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GOC clarifies position on lissamine green

Regulator highlights optometrists may need to use CE-marked lissamine green within their practice in line with a patient’s best interests

GOC pamphlet
The General Optical Council (GOC) has sought to clarify its position on the use of lissamine green by registrants.  

The GOC notes that lissamine green is available as a CE-marked product for use as a ‘diagnostic agent when superficial corneal or conjunctival change is suspected.’

The optical regulator adds that the Medicines and Healthcare Products Regulatory Agency considers lissamine green should be regulated as a medicine, but there is no marketing authorisation in place.

The position statement highlights that there will be circumstances where it is necessary for practitioners to use CE-marked lissamine green ophthalmic strips within the scope of their practice.

It also emphasises the need for optometrists and dispensing opticians to act in the best interests of their patients at all times.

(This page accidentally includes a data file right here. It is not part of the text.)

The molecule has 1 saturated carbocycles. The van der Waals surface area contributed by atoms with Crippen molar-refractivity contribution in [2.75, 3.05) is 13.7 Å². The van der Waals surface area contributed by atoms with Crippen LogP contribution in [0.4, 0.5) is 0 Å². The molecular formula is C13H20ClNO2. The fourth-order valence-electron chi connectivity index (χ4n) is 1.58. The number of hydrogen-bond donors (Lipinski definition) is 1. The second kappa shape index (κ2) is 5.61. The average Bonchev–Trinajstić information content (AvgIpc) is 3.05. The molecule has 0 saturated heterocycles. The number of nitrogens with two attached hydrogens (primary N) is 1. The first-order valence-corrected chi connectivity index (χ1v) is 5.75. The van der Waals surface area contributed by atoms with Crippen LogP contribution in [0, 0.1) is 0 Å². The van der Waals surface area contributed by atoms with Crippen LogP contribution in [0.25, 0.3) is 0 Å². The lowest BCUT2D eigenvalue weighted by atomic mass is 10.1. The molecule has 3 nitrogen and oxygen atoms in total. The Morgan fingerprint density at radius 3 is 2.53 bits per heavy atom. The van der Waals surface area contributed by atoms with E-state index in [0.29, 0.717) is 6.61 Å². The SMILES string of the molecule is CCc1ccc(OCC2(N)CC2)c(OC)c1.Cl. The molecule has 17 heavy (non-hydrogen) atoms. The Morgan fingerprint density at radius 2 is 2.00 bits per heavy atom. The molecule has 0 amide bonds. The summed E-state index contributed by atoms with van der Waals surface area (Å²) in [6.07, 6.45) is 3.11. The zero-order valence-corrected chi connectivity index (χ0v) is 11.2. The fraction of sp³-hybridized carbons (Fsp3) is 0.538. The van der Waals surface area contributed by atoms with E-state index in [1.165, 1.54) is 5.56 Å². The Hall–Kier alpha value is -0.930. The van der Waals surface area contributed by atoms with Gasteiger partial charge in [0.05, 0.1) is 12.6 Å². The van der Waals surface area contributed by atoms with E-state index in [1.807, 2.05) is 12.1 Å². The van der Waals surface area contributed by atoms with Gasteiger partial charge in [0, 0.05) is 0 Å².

The statement was developed through collaboration with a clinical consensus panel including representatives from the AOP, the Association of British Dispensing Opticians, the British Contact Lens Association, the College of Optometrists and the Federation of Ophthalmic and Dispensing Opticians.

GOC chief executive and registrar, Lesley Longstone, shared: “We hope [the statement] will give registrants clarity and reassurance about using CE-marked lissamine green ophthalmic strips within the scope of their clinical practice.”

Clinical director at the AOP, Dr Peter Hampson, welcomed the GOC statement. “We’re pleased that they have now set out a position which clarifies use for practitioners,” he said.

“This pragmatic approach will mean that optometrists and contact lens opticians, who deem lissamine green the most appropriate way to assess their patients eye health, can do so without being concerned that they may face regulatory action,” Dr Hampson emphasised.